The opinion of the court was delivered by: Read, J.
This opinion is uncorrected and subject to revision before publication in the New York Reports.
Near Geneseo, New York on January 19, 2005 a charter bus carrying members of an Ontario women's hockey team plowed into the rear-end of a tractor-trailer parked on the shoulder of the highway. Four bus passengers and the trailer's driver died; several bus passengers were seriously hurt. We are called upon to decide the choice-of-law issue presented by these six lawsuits, which were brought to recover damages for wrongful death and/or personal injuries.
I. Nearly a half-century ago, in Babcock v Jackson (12 NY2d 473 ),
we abandoned what had long been our choice-oflaw rule whereby the law
of the place of the tort invariably governed. Because "in nearly all
such cases, the conduct causing
injury and the injury itself occurred in the same
jurisdiction" (id. at 477, n 2), this rule offered "the advantages of
certainty, ease of application and predictability," but at the expense
of "the interest which [other] jurisdictions . . . [might] have in the
resolution of particular issues" (id. at 478; see also Cooney v Osgood
Mach., Inc., 81 NY2d 66, 72  [place-of-the-tort theory "failed
to accord any significance to the policies underlying the conflicting
laws of other jurisdictions"]).
To "accomodat[e] the competing interests in tort cases with multi-State contacts," we adopted the "center of gravity" or "grouping of contacts" approach, which gave the "controlling effect to the law of the jurisdiction which, because of its relationship or contact with the occurrence or the parties, ha[d] the greatest concern with the specific issue raised in the litigation" (12 NY2d at 481). This new method of analysis, however, was limited to competing loss-allocation -- not conduct-regulating -- rules.*fn1 As we explained in Babcock, "[w]here the defendant's exercise of due care in the operation of his automobile is in issue, the jurisdiction in which the allegedly wrongful conduct occurred will usually have a predominant, if not exclusive, concern. In such a case, it is appropriate to look to the law of the place of the tort so as to give effect to that jurisdiction's interest in regulating conduct within its borders, and it would be almost unthinkable to seek the applicable rule in the law of some other place" (id. at 483).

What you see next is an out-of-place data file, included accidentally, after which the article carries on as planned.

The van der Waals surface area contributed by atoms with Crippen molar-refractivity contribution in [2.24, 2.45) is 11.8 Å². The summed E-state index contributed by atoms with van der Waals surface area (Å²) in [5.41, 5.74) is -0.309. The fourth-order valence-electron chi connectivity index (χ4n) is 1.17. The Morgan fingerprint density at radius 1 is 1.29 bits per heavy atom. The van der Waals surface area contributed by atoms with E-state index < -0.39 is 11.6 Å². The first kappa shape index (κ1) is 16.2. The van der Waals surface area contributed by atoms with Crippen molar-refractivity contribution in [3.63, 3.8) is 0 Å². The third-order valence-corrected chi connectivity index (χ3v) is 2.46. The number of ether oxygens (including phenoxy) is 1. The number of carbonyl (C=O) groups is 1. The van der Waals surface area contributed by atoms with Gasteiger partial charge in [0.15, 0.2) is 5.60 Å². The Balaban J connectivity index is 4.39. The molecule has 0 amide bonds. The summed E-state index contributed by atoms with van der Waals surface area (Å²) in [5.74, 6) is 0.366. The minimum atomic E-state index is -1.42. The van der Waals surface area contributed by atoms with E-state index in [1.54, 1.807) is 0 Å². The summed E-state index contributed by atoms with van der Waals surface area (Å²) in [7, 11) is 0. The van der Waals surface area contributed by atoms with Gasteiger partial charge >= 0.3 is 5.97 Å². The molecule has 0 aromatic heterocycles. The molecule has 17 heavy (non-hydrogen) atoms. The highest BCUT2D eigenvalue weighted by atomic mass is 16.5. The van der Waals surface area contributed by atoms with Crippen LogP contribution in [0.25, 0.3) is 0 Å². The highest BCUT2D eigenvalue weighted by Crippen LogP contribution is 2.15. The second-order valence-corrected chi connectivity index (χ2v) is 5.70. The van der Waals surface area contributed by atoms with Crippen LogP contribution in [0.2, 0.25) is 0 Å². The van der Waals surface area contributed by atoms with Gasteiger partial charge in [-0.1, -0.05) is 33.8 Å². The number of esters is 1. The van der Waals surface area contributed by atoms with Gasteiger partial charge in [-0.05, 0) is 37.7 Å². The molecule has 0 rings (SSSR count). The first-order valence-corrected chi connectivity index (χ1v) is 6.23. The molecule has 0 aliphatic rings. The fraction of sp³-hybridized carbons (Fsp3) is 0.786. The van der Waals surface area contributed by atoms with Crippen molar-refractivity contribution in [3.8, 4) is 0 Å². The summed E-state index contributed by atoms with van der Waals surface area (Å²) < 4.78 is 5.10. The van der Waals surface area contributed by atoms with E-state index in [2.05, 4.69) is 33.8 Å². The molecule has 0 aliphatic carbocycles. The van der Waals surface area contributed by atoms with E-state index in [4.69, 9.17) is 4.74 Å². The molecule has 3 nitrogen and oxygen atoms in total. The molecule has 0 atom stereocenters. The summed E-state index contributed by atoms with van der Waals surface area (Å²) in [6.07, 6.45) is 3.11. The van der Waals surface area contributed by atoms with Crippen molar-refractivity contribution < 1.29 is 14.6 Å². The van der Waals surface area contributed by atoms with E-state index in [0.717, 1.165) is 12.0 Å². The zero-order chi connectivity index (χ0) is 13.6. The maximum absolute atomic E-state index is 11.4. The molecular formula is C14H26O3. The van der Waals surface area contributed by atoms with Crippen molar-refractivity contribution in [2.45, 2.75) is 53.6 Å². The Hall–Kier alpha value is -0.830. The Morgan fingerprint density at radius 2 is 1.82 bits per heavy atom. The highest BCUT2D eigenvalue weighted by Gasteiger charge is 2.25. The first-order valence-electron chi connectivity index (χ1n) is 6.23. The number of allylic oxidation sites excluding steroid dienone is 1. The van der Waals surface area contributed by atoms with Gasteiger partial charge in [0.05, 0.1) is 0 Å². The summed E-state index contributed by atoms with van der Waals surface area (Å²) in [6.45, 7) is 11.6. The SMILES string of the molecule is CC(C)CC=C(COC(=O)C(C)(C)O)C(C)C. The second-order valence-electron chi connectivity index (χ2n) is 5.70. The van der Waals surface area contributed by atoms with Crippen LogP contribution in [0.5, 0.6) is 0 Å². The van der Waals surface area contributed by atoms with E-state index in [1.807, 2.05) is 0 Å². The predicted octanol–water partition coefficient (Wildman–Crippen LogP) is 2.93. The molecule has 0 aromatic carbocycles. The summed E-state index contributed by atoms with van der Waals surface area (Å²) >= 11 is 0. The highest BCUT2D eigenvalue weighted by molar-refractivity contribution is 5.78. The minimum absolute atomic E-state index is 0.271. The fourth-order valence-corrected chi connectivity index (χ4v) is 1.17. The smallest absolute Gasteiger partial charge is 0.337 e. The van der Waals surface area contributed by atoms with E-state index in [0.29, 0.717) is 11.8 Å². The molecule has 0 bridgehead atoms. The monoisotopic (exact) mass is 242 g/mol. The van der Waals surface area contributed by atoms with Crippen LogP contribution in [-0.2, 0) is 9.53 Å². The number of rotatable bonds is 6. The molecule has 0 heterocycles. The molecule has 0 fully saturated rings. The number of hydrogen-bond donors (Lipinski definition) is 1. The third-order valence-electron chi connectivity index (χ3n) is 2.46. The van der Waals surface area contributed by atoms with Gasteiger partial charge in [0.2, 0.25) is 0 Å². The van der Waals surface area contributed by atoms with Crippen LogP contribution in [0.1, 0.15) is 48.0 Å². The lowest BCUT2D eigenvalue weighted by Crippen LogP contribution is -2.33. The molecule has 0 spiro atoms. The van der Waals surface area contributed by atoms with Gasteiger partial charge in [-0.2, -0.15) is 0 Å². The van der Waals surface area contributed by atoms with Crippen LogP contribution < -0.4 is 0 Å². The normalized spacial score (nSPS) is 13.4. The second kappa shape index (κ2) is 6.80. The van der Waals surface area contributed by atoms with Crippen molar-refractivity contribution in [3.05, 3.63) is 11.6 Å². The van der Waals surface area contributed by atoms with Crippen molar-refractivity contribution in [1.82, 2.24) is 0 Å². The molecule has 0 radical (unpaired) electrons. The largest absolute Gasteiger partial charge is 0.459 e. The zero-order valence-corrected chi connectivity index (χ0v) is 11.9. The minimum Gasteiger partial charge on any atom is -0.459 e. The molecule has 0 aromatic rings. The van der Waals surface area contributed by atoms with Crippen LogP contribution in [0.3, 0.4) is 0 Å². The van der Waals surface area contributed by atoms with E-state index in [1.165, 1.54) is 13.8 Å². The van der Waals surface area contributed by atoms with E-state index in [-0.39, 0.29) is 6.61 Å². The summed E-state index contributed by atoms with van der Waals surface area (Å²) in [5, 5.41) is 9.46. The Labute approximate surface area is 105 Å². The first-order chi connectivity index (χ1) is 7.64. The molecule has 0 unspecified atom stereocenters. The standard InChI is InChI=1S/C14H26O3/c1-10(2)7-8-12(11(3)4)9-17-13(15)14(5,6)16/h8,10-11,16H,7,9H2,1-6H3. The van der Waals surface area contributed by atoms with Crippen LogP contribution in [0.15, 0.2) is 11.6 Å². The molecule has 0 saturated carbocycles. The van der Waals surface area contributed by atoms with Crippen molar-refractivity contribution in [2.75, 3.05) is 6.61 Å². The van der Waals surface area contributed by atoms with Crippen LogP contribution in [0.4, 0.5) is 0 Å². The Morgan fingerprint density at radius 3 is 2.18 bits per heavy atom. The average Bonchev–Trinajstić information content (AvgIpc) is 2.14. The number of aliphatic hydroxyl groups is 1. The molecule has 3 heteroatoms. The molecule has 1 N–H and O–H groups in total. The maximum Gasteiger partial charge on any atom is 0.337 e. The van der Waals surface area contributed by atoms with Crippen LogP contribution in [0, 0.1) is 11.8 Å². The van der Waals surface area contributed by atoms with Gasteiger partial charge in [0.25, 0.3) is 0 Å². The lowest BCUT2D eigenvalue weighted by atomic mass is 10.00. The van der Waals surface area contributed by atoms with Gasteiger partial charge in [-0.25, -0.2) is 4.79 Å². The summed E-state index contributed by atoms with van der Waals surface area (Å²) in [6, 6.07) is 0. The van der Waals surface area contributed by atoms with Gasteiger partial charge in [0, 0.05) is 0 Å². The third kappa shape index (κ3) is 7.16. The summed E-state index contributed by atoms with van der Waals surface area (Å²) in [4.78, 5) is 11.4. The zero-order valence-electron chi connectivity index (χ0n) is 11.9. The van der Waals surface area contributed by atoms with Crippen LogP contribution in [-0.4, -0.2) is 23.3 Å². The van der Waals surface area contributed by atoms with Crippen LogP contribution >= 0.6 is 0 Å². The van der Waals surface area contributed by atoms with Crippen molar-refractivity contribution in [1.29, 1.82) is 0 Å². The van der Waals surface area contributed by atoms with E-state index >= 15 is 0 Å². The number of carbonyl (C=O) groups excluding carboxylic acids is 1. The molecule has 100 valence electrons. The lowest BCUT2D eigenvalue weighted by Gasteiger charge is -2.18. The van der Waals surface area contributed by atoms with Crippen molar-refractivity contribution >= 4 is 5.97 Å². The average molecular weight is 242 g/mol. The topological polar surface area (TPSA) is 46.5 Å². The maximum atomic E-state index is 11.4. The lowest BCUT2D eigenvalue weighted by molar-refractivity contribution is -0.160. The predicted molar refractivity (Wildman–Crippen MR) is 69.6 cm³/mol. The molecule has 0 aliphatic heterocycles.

The facts of Babcock illustrate how "grouping of contacts" worked. In that case, a New York passenger in a car operated by a New York driver was injured in an automobile accident that occurred in Ontario during a weekend trip to Canada. We noted that the trip began and was to end in New York, where the car was garaged, licensed and insured, and where the driver-passenger relationship arose (id. at 482-483). The "guest" passenger sued the "host" driver in New York for negligence. At the time, the Ontario guest statute barred the passenger from recovering damages from the driver,*fn2 while New York law did not.